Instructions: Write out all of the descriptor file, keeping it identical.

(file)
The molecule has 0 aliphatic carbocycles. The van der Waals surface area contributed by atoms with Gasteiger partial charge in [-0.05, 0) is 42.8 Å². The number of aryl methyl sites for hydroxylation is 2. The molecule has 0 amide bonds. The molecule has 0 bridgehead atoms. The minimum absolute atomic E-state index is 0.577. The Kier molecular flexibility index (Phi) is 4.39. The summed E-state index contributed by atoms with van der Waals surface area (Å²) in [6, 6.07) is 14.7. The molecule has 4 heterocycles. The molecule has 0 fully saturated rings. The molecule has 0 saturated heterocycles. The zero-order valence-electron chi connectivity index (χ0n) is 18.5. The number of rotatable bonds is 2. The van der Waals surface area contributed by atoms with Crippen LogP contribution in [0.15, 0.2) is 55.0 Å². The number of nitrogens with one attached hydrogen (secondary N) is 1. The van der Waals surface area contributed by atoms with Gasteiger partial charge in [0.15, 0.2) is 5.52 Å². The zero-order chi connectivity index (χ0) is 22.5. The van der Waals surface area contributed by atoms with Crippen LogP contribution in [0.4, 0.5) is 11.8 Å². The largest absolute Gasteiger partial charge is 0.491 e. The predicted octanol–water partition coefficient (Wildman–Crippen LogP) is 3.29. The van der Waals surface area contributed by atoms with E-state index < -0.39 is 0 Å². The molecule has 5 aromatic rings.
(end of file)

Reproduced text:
The molecule has 0 aliphatic carbocycles. The van der Waals surface area contributed by atoms with Gasteiger partial charge in [-0.05, 0) is 42.8 Å². The number of aryl methyl sites for hydroxylation is 2. The molecule has 0 amide bonds. The molecule has 0 bridgehead atoms. The minimum absolute atomic E-state index is 0.577. The Kier molecular flexibility index (Phi) is 4.39. The summed E-state index contributed by atoms with van der Waals surface area (Å²) in [6, 6.07) is 14.7. The molecule has 4 heterocycles. The molecule has 0 fully saturated rings. The molecule has 0 saturated heterocycles. The zero-order valence-electron chi connectivity index (χ0n) is 18.5. The number of rotatable bonds is 2. The van der Waals surface area contributed by atoms with Crippen LogP contribution in [0.15, 0.2) is 55.0 Å². The number of nitrogens with one attached hydrogen (secondary N) is 1. The van der Waals surface area contributed by atoms with Gasteiger partial charge in [0.15, 0.2) is 5.52 Å². The zero-order chi connectivity index (χ0) is 22.5. The van der Waals surface area contributed by atoms with Crippen LogP contribution in [0.4, 0.5) is 11.8 Å². The largest absolute Gasteiger partial charge is 0.491 e. The predicted octanol–water partition coefficient (Wildman–Crippen LogP) is 3.29. The van der Waals surface area contributed by atoms with E-state index < -0.39 is 0 Å². The molecule has 5 aromatic rings.